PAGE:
Iran names Quds Force number two Esmail Qaani to replace slain Soleimani

Iran names Quds Force number two Esmail Qaani to replace slain Soleimani
Ayatollah Ali Khamenei has promised 'severe revenge' for the killing of Quds Force commander Qassem Soleimani.
4 min read
03 January, 2020
Esmail Qaani was previously deputy commander of the Quds Force [Anadolu]
Iran's Ayatollah Ali Khamenei named the deputy head of the Revolutionary Guards' elite Quds Force Esmail Qaani to replace its commander on Friday after he was killed in a shock US strike in Baghdad.

"Following the martyrdom of the glorious general haj Qassem Soleimani, I name Brigadier General Esmail Qaani as the commander of the Quds Force of the Islamic Revolutionary Guard Corps," the supreme leader said in a statement posted on his official website.

Qaani was described by Khamenei as one of the "most decorated commanders" of the Revolutionary Guards during the 1980-88 Iran-Iraq war.

"The orders for the [Quds] force remain exactly as they were during the leadership of martyr Soleimani," Khamenei said.

"I call on the members of the force to be present and cooperate with General Qaani and wish him divine prosperity, acceptance and guidance."

Khamenei's announcement followed hours of speculation as to who would replace Soleimani as commander of the Revolutionary Guards' foreign operations arm.

As head of the Quds Force, Soleimani was widely seen as the architect behind Iran's regional expansionism, masterminding the Islamic Republic's moves in Syria, Lebanon, Iraq and Yemen. Among supporters and even foes, the Quds Force chief was seen as a charismatic leader.

Earlier on Friday, Khamenei announced three days of national mourning in response to the strike that killed Soleimani and Iraqi ally Abu Mahdi al-Muhandis, deputy commander of the Tehran-backed Popular Mobilisation Forces, or Hashd al-Shaabi.

In Tehran, tens of thousands of people took to the streets to protest against American "crimes", an AFP correspondent reported.

Chanting "Death to America" and holding up posters of Soleimani, the demonstrators filled streets for several blocks in central Tehran after Friday prayers.

In a video shared by Iran's semi-officials Fars news agency, huge crowds of people were also pictured mourning Soleimani in the commander's hometown of Kerman in the country's southeast.

Promises of vengeance from Iran, Iraq

Iranian officials have pledged a swift response to the attack.

President Hassan Rouhani said Iran and the "free nations of the region" would take revenge on the US for "this gruesome crime".

His death had "redoubled the determination of the nation of Iran and other free nations" to stand against the US, Rouhani said.

His statement was echoed by Hassan Nasrallah, leader of the Iran-backed Hezbollah militant group, who said "meting out the appropriate punishment to these criminal assassins... will be the responsibility and task of all resistance fighters worldwide".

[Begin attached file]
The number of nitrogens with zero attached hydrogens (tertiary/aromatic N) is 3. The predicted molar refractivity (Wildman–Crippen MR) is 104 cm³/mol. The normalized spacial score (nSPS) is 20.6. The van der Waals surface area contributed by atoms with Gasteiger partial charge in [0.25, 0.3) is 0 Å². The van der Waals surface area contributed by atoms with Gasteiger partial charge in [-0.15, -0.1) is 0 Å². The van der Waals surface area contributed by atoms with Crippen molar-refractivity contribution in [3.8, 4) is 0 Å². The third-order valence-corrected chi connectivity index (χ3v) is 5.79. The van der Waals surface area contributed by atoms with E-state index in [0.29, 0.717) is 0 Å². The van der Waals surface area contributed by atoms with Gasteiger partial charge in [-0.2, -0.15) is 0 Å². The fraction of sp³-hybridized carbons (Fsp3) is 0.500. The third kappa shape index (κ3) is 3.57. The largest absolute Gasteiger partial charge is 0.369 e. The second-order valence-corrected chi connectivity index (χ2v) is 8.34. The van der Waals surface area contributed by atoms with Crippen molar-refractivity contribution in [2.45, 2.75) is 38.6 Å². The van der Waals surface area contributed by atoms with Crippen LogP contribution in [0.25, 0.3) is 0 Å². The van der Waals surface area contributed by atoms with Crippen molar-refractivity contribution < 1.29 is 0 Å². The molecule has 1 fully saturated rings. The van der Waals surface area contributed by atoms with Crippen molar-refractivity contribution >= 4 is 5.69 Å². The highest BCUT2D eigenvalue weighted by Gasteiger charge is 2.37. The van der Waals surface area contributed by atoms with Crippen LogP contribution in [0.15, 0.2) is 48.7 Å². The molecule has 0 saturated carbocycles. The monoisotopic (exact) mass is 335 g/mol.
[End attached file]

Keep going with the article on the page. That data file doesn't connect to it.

In Iraq, where the Baghdad strike on Soleimani also killed  Abu Mahdi al-Muhandis, deputy commander of Hashd al-Shaabi, Iran-backed militia leaders also promised revenge. 

Hashd al-Shaabi, or the Popular Mobilisation Forces, is a network of mostly Shia armed factions, many of whom have close ties to Tehran.

"All fighters should be on high alert for upcoming battle and great victory," said Qais al-Khazali, chief of the Iran-backed Asaib Ahl al-Haq (League of the Righteous) militia, according to Reuters.

"The price for the blood for the martyred commander Abu Mahdi al-Muhandis is the complete end to American military presence in Iraq," the militia leader said.

Khazali's Asaib Ahl al-Haq is one of the founding militias part of Muhandis' Hashd al-Shaabi.

Hadi al-Amari, commander of the Iran-backed Badr Organisation, called on Iraqi forces to join together and expel foreign troops from the country. The Badr Organisation is also a part of Hashd al-Shaabi.

"We call on all national forces to unify their stance in order to expel foreign troops whose presence has become pointless in Iraq," he said according to Reuters.

Brigadier General Mohammad Reza Naqdi, deputy commander of the Revolutionary Guards for coordination, made the threat even more explicit: "The White House must either close its military bases in the Islamic region or go to the market to purchase coffins for its troops."

"The decision is up to them because we do not like to shed blood," he added.

The US strike on Soleimani and Muhandis came after a two-day siege on the US embassy in Baghdad by Hashd al-Shaabi supporters, furious over airstrikes by Washington that killed at least 25 militants from the forces' Kataib Hezbollah group.

In contrast to the Iranian and Iraqi leaders' demands for the US to withdraw troops from Iraq, Trump ordered an additional 750 be deployed to the region in the wake of the embassy attack.

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